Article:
Steve Taylor | Rio Grande Guardian
10 June 2009
McALLEN, June10 - State Sen. Eliot Shapleigh has asked Lt. Gov. David Dewhurst to prepare for a new South Texas Border Initiative in order to boost access to higher education along the border.
“Given that Texas is minority-majority today and will be majority-Hispanic by 2020, I am asking you to set the stage for a second STBI in order to reverse decades of institutionalized and systematic discrimination against our Borderlands universities,” Shapleigh wrote, in a May 18 letter to Dewhurst.
The original STBI was mounted in the 1989 by the 71st Legislature and resulted in a $460 million aid package for the nine four-year colleges located on the Texas-Mexico border.
It came about following a lawsuit filed by the Mexican American Legal Defense and Educational Fund that claimed the state of Texas had discriminated against Hispanic students by not adequately funding higher education institutions along the border.
In his letter, Shapleigh points out the huge disparity in the number of doctoral and professional programs at Borderlands universities as compared to Texas Tech University in Lubbock.
Texas Tech has 60 doctoral and professional programs, Shapleigh wrote, compared to one at the University of Texas at Brownsville, three at the University of Texas-Pan American, 19 at the University of Texas at El Paso, five at Texas A&M University-Corpus Christi, and one at Texas A&M International University in Laredo. Shapleigh also listed the 21 doctoral and professional programs at the University of Texas at San Antonio to strengthen his argument, though most border leaders do not consider San Antonio a border city.
Dr. Blandina “Bambi” Cárdenas referenced the lack of doctoral programs along the border in a hard hitting speech to the North American Advanced Manufacturing Research and Education Initiative reception in Laredo on Monday evening.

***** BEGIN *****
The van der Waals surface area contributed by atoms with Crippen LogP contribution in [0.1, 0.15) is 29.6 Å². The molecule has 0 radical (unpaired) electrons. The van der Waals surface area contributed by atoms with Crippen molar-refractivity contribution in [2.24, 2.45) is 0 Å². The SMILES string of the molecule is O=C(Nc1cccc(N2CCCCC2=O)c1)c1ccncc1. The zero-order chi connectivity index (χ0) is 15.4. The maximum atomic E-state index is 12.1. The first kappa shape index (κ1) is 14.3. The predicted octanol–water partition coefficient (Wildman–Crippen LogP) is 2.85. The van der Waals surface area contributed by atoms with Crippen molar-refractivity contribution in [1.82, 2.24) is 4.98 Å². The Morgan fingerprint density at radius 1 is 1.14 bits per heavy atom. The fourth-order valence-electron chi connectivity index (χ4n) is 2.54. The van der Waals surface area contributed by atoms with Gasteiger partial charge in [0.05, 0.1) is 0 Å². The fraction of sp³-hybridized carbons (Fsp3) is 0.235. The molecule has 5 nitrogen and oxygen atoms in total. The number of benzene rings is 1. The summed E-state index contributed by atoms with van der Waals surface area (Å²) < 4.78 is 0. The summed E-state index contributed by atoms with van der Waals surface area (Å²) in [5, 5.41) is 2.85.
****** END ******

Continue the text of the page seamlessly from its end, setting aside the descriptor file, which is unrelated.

In what appeared to be a call to arms to border business, academic and political leaders to strongly challenge the Texas Higher Education Coordinating Board and the Legislature, the former UTPA president said it was “unsatisfactory and unacceptable” that the border region has just a handful of doctoral programs. She said the border region would likely have to “force” the issue.
“If you draw a line from, let’s say, Marfa, around San Antonio and south to Corpus Christi, we have less than a handful of doctoral programs in that region. Less than a handful,” Cárdenas said.
“I would suggest that we have less than ten doctoral programs in all of those institutions put together. We cannot support and create a 21st century economic development effort if we are lacking those doctoral programs.”
Shapleigh’s letter was sent Dewhurst during the 81st Legislature and came about as a result of a fierce Senate debate over the criteria Texas should use in establishing more Tier One universities. Tier One is another name for a flagship university and confers the title of a national research center. Tens of millions of research dollars flow to such universities.
Under legislation passed this session, seven Texas universities are in the running to receive money from a new fund designed to help higher education institutions achieve Tier One status - UTEP, UTSA, the University of Houston, the University of North Texas, the University of Texas at Arlington, the University of Texas at Dallas, and Texas Tech University. Texas voters must approve the establishment of the fund in a constitutional amendment in November.
Shapleigh said he agreed with a statewide consensus that something must be done to make Texas’ universities more competitive on a national and global scale.
However, Shapleigh strongly disagreed with the criteria being set in legislation authored by Sen. Robert Duncan, R-Lubbock. Shapleigh said Duncan’s bill – SB 1560 – would effectively result in the “coronation” of the University of Houston and Texas Tech as Tier One universities.
“With the University of California (UC) System now birthing an eighth public national research institution at UC-Merced, we can learn many lessons on how to develop and fund excellence. One thing we should not continue is a historic under-funding of border universities, the ramifications of which are still with us today,” Shapleigh wrote.